Fortified Flour: Why the Government is Adding Folic Acid to Flour
NutritionGeneral Health

Fortified Flour: Why the Government is Adding Folic Acid to Flour

Fortified Flour: Why the Government is Adding Folic Acid to Flour

January 12, 2022

Dr. Joel McCay, Haematologist, breaks down why the Government is adding folic acid to the nation's flour.

A recent paper was published in the prestigious medical journal The Lancet around the news that the UK is set to introduce the fortification of flours with folic acid¹.

The Government’s goal is to reduce the rates of neural tube defects (NTDs) in newborns. Folic acid is recommended to all mothers during pregnancy at a dose of 400mcg before conception and up until 12 weeks pregnant². Countries like New Zealand have already adopted this approach in an attempt to reduce NTD, which is one of the leading causes of preventable disability³.

We’ve looked at the benefits of folic acid in pregnancy, neural tube disorders and the science behind the new project, and projected savings to the health service.

What does Folic Acid do?

Folic acid, or Folate, is a B vitamin (B9) which is required for maintaining healthy red blood cells, as well as other important bodily functions such as nerve development and function⁴.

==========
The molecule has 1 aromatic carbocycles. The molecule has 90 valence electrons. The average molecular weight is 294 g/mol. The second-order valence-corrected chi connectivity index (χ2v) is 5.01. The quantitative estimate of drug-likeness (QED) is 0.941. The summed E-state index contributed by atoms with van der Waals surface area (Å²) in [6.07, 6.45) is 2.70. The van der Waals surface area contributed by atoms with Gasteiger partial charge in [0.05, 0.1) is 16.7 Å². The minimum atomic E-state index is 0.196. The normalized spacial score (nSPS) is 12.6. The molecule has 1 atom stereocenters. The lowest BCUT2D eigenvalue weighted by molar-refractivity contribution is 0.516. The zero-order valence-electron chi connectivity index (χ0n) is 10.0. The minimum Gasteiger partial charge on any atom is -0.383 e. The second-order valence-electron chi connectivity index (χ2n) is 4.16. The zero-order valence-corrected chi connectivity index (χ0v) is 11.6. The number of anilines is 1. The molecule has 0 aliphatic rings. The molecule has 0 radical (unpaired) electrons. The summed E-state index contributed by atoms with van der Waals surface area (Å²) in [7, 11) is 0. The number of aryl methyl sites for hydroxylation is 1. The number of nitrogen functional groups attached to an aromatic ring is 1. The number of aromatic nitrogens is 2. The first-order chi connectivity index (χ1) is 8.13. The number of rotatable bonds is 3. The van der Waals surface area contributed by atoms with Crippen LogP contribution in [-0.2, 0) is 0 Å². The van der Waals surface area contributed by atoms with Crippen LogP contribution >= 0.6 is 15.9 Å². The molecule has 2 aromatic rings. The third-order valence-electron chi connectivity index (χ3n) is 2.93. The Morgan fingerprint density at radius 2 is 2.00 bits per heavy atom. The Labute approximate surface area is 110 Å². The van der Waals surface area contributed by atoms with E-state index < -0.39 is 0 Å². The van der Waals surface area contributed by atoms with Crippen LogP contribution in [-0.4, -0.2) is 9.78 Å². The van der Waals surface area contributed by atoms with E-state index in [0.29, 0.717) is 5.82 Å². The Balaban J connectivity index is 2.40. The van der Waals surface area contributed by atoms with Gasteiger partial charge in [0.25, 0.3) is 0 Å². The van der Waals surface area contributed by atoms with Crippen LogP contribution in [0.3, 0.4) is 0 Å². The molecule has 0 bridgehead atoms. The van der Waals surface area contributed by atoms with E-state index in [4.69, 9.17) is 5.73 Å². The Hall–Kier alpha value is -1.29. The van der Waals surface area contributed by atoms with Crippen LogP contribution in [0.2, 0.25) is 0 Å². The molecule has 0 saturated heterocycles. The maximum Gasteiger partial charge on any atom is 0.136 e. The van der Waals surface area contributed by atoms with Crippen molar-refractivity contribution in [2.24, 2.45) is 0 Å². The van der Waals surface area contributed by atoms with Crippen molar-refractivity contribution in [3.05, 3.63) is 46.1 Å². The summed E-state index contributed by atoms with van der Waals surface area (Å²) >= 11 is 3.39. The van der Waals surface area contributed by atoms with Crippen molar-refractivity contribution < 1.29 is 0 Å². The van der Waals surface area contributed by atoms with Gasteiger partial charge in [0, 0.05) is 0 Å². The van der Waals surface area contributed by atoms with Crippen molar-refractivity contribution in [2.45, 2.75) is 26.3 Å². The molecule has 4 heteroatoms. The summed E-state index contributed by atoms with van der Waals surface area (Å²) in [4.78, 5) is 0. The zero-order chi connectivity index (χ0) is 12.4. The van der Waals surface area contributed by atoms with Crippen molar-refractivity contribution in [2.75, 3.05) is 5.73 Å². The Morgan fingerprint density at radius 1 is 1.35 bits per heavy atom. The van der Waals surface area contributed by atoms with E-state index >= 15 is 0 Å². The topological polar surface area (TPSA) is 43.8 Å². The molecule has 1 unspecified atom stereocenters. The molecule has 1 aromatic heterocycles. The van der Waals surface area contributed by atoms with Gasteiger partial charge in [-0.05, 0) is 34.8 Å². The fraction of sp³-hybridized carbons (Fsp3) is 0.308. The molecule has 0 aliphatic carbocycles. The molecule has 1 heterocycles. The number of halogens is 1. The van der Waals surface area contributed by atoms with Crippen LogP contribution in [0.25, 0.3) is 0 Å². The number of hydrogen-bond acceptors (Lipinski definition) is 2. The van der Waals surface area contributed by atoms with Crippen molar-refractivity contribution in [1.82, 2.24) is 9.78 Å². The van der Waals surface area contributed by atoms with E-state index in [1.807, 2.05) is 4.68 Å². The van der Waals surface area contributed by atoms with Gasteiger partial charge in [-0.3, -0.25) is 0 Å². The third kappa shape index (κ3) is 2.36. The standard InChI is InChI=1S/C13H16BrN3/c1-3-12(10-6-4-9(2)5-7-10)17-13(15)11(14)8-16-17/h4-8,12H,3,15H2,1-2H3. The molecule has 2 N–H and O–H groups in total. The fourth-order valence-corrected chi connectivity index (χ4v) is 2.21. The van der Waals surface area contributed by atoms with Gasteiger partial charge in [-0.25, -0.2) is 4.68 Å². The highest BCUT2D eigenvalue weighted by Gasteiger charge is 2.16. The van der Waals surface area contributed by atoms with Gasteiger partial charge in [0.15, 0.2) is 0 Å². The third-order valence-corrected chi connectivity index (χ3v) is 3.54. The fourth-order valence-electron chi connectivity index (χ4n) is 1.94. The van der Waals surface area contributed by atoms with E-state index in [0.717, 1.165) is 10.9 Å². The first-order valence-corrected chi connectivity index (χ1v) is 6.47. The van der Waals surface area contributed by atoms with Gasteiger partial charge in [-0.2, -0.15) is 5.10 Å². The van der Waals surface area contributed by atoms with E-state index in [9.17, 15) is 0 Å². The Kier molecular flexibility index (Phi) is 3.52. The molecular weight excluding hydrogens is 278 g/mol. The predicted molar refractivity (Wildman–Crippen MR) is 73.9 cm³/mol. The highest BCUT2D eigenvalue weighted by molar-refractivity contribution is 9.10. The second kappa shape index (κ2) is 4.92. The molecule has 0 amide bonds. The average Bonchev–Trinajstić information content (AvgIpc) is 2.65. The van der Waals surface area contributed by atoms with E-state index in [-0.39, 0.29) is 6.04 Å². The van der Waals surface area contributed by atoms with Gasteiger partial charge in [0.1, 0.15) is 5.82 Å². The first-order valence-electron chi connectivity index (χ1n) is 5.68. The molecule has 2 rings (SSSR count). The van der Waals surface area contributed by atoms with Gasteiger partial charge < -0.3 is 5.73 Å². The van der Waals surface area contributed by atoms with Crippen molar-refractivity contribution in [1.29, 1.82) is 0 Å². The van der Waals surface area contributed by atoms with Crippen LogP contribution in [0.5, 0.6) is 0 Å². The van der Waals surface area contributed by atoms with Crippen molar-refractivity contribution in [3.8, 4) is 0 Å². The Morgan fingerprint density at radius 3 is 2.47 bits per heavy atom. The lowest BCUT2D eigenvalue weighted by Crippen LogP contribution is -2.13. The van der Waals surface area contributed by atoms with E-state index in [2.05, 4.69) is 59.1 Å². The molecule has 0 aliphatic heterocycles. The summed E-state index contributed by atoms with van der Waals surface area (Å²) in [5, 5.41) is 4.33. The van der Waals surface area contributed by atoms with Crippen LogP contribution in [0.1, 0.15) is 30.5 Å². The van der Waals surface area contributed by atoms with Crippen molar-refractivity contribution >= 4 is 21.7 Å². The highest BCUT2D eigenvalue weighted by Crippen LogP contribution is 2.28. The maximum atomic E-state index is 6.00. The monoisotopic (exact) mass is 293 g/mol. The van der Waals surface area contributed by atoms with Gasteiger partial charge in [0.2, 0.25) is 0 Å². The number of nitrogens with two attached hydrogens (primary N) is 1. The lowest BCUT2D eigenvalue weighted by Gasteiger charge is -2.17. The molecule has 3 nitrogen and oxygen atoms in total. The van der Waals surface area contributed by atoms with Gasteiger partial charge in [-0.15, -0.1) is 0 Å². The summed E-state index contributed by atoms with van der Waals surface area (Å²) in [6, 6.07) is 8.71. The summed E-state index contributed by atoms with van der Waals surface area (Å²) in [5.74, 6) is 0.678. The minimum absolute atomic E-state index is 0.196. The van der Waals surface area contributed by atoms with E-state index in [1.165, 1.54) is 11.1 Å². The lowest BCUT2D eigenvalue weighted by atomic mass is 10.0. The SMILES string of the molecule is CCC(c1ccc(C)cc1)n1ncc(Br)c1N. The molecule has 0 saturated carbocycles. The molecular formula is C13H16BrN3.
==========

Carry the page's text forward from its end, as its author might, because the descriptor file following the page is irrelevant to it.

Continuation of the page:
Folate is an essential vitamin for DNA synthesis and stability which allows our cells to effectively replicate throughout our body⁵ . Conditions associated with folate deficiency, besides NTDs, include anaemia, heart disease, dementia and even certain cancers⁶.

Where do we get Folate from?

Folate is not produced by the body so you have to get it from your diet. Foods high in folate include broad beans, peanuts, liver, eggs and whole grains6.

Those at risk of folate deficiency are those who either don’t have the ability to absorb folate from the gut lining, such as in coeliacs disease or other bowel conditions, or in those with certain diets low in folate. Folate deficiency can lead to symptoms of lethargy, shortness of breath, a painful tongue, pins and needles in the fingers and toes (neuropathy) and in severe cases, seizures⁶,⁷.

Folate During Pregnancy

In pregnancy, the first 12 weeks, known as the first trimester, are vitally important to the physical development of the fetus and is often where many structural abnormalities occur.

One particular problem, known as neural tube defects, was found to be linked to women with low folate levels in their blood in a large study in the 1990s⁸. Neural tube defect is an umbrella term for disorders which affect a part of the developing fetus responsible for creating the spinal cord and brain³. The two most common defects are spina bifida, where the spinal cord does not develop properly which can lead to disability, and anencephaly, where the brain does not develop correctly and leads to severe disability and often death. Rates of NTDs vary from country to country with about 1 in every 1000 pregnancies affected in the UK¹⁰.

Prevention of NTDs involves ensuring that women have adequate B12 and folate in their diet, reviewing and avoiding any potentially harmful medications, and avoiding smoking and excessive consumption of alcohol⁹.

A significant amount of distress can be caused to families with such a diagnosis. Furthermore, NTDs are a significant preventable cost to the NHS with increased need for inpatient care, managing other associated health problems, caregiver costs and supportive treatments¹¹.